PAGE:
About a year before the Bashkirian-DHL collision there had already been another incident involving confusion conflicting TCAS and ATC commands. During the 2001 Japan Airlines mid-air incident, two Japanese airliners nearly collided with each other in Japanese skies. Both aircraft had received conflicting orders from the TCAS and ATC; one pilot followed the instructions of the TCAS while the other did not. Disaster was only averted because one of the pilots made evasive manoeuvres based on a visual judgement. The aircraft missed each other by less than 100 metres (330 ft), and the abrupt manoeuvre necessary to avert disaster left about 100 occupants hurt on one aircraft, some seriously. As a consequence Japan called for measures to prevent similar incidents. However, the International Civil Aviation Organization (ICAO) did not take action until after the crash over Germany.[19] In addition four near misses in Europe occurred before the German disaster, because one set of pilots obeyed the air traffic controllers while the other obeyed TCAS. The ICAO decided to fulfill Japan's request 18 months after the Japan Airlines incident.[10]

Unclear instructions for the Bashkirian crewEdit

The Bashkirian pilots were using the Tu-154 Flight Operations Manual, which contained a section that emphasizes the role of the ATC and describes the TCAS as an additional aid:[BFU 5] Template:Cquote

The same flight manual, on a different page, also contains a passage that strictly forbids manoeuvers contrary to the TCAS under any circumstances. Nevertheless, the official investigation found that the pilots seemed unaware that the TCAS RA should take precedence.[BFU 6]

Technical solutionsEdit

Before this accident a change proposal (CP 112)[20] for the TCAS II system had been issued. This proposal would have created a "reversal" of the original warning - asking the DHL plane to climb and the Tupolev crew to descend. According to an analysis by Eurocontrol this would have avoided the collision if the DHL crew had followed the new instructions and the Tupolev had continued to descend.[BFU 7]

Additionally, an automatic downlink for the TCAS - which would have alerted the air traffic controller - had not been deployed worldwide at the time of the accident.[BFU 8]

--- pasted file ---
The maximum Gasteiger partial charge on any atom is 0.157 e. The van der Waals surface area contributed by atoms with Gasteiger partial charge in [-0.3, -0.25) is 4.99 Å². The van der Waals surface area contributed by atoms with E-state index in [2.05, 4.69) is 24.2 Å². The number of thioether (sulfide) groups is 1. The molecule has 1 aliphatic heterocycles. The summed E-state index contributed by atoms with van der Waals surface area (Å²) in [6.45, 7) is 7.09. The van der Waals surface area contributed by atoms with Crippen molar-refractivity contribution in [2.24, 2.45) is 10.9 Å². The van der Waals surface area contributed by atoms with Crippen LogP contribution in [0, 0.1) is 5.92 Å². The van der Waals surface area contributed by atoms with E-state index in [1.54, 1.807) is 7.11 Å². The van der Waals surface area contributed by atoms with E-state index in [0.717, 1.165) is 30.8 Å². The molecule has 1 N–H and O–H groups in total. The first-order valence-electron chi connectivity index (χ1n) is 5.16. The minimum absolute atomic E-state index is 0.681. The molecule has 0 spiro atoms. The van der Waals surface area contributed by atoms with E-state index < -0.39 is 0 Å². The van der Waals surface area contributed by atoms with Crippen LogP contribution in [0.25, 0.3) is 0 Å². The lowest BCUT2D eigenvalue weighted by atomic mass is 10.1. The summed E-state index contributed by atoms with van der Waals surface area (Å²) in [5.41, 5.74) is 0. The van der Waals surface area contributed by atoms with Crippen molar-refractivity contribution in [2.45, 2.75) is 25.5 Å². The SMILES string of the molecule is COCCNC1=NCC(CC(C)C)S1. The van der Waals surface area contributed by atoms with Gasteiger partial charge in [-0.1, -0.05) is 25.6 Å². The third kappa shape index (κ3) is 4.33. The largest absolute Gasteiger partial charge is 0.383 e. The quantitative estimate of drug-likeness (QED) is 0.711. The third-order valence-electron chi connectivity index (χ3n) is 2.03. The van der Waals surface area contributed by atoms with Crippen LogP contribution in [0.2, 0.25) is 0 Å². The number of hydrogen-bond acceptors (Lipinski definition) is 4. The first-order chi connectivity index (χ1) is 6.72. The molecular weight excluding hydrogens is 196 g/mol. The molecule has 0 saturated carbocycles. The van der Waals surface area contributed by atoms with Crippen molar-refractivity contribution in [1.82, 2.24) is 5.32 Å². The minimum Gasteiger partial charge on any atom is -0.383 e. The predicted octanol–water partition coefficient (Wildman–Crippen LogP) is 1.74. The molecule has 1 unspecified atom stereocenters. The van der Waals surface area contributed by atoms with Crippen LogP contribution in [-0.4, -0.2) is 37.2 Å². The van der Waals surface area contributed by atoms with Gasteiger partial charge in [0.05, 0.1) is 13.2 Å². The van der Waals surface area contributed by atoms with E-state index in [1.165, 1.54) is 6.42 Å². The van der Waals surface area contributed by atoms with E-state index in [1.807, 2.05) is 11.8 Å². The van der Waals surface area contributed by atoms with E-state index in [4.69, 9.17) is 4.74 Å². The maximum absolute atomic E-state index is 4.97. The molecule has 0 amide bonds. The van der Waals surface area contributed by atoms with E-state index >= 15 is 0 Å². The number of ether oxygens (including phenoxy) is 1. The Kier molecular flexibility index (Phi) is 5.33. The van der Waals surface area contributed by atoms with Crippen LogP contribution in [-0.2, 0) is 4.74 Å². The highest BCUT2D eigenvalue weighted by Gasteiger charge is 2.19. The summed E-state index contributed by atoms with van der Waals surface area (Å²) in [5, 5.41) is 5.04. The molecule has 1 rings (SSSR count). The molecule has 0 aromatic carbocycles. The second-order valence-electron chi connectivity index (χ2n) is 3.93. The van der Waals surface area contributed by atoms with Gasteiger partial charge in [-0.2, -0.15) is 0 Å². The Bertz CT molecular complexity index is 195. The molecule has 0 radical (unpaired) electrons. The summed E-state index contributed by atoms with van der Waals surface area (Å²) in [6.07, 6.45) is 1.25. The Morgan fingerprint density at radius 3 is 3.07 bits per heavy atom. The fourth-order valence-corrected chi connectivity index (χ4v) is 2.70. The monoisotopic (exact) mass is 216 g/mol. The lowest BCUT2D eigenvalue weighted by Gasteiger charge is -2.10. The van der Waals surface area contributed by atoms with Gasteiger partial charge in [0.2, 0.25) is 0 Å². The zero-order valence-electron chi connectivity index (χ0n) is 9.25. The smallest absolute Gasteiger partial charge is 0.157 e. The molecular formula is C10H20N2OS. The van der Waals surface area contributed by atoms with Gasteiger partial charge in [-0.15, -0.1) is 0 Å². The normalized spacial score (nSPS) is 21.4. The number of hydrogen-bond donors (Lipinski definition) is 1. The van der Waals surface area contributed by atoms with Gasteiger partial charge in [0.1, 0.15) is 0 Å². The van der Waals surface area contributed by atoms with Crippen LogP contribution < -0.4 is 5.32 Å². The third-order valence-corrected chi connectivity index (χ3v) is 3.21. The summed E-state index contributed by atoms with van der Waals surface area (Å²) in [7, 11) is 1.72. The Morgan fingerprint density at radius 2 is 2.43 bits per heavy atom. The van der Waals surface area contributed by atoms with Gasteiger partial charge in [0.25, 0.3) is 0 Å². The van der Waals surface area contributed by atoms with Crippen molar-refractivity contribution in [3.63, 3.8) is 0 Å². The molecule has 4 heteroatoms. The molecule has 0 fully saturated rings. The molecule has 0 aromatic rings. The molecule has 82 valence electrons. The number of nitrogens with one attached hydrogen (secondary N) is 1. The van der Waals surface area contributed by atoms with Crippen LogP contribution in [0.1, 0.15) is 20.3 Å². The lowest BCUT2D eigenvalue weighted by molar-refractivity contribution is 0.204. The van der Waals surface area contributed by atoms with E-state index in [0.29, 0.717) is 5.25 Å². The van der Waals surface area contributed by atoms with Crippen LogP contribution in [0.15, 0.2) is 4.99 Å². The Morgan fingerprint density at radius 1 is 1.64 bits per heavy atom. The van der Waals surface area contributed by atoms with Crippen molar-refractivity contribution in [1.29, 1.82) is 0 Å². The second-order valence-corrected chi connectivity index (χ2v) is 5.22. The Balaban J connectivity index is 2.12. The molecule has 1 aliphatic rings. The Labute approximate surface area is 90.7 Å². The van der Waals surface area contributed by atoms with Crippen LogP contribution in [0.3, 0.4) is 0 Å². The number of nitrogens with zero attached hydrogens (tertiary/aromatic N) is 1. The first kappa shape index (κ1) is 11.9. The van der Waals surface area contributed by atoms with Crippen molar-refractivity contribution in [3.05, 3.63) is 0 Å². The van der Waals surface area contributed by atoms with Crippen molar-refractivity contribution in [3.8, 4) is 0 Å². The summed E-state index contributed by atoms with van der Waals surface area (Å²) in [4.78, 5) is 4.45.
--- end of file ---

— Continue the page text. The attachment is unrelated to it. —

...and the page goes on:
Recommendations after the accidentEdit

The investigation report contains a number of recommendations concerning TCAS, calling for upgrades and for better training and clearer instructions to the pilots.[BFU 1]

Notable passengers on Flight 2937Edit

Fourteen-year old Kirill Degtyarev created paintings from age 4 to his death and had held two public exhibitions. After his death, Ufa hosted one exhibition and Überlingen hosted another exhibition.[10] The family of future deputy North Ossetian housing minister Vitaly Kaloyev all died. Kaloyev would later go on to murder Nielsen.

Murder of Peter NielsenEdit

Grieved by the loss of his family, Vitaly Kaloyev held Peter Nielsen responsible for their deaths. He stabbed Nielsen to death at his Kloten home, near Zürich, on 24 February 2004.[14][21] Police arrested Kaloyev at a local motel not long after the murder, and he was subsequently convicted of the crime in 2005. He was released on 8 November 2007 because his mental condition was not sufficiently considered in the initial sentence. After his release, Kaloyev was infamously dubbed a "hero" in North Ossetia. In January 2008, he was appointed deputy construction minister of North Ossetia.[22]

DramatizationEdit

The Discovery Channel Canada documentary series Mayday featured this accident in the episode titled Deadly Crossroads, which was released in 2004.[23]

The National Geographic Channel documentary series Seconds From Disaster featured this mid-air collision in the episode entitled Collision at 35,000 feet release in 26th September 2011.

"Flug in die Nacht - Das Unglück von Überlingen" (2009), ("Flight into the night - the accident at Überlingen") produced by German and Swiss TV stations SWR and SF, is a motion picture based on the crash and the subsequent killing of the air traffic controller.[24]

Related ArticlesEdit

External linksEdit

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On conflicting orders Edit

Template:Aviation incidents and accidents in 2002 Template:Lists of aviation accidents and incidents